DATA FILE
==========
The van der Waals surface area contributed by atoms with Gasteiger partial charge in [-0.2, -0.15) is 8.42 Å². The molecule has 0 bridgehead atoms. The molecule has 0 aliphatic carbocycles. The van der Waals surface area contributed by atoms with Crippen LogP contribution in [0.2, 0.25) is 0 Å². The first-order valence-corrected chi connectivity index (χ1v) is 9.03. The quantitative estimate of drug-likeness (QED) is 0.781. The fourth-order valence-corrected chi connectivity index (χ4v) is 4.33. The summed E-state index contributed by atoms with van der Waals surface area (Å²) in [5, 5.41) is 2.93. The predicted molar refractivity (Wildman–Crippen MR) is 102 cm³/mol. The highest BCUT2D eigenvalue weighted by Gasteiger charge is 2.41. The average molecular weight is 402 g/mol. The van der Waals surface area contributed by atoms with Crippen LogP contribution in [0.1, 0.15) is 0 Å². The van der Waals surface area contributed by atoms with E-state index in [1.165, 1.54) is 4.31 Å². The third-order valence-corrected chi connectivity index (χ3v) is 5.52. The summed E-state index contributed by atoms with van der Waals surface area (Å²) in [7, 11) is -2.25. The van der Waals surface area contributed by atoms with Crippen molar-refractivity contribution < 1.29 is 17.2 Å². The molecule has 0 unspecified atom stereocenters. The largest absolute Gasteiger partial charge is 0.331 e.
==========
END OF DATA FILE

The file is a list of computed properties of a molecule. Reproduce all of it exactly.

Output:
The van der Waals surface area contributed by atoms with Gasteiger partial charge in [-0.2, -0.15) is 8.42 Å². The molecule has 0 bridgehead atoms. The molecule has 0 aliphatic carbocycles. The van der Waals surface area contributed by atoms with Crippen LogP contribution in [0.2, 0.25) is 0 Å². The first-order valence-corrected chi connectivity index (χ1v) is 9.03. The quantitative estimate of drug-likeness (QED) is 0.781. The fourth-order valence-corrected chi connectivity index (χ4v) is 4.33. The summed E-state index contributed by atoms with van der Waals surface area (Å²) in [5, 5.41) is 2.93. The predicted molar refractivity (Wildman–Crippen MR) is 102 cm³/mol. The highest BCUT2D eigenvalue weighted by Gasteiger charge is 2.41. The average molecular weight is 402 g/mol. The van der Waals surface area contributed by atoms with Crippen LogP contribution in [0.1, 0.15) is 0 Å². The van der Waals surface area contributed by atoms with E-state index in [1.165, 1.54) is 4.31 Å². The third-order valence-corrected chi connectivity index (χ3v) is 5.52. The summed E-state index contributed by atoms with van der Waals surface area (Å²) in [7, 11) is -2.25. The van der Waals surface area contributed by atoms with Crippen molar-refractivity contribution < 1.29 is 17.2 Å². The molecule has 0 unspecified atom stereocenters. The largest absolute Gasteiger partial charge is 0.331 e.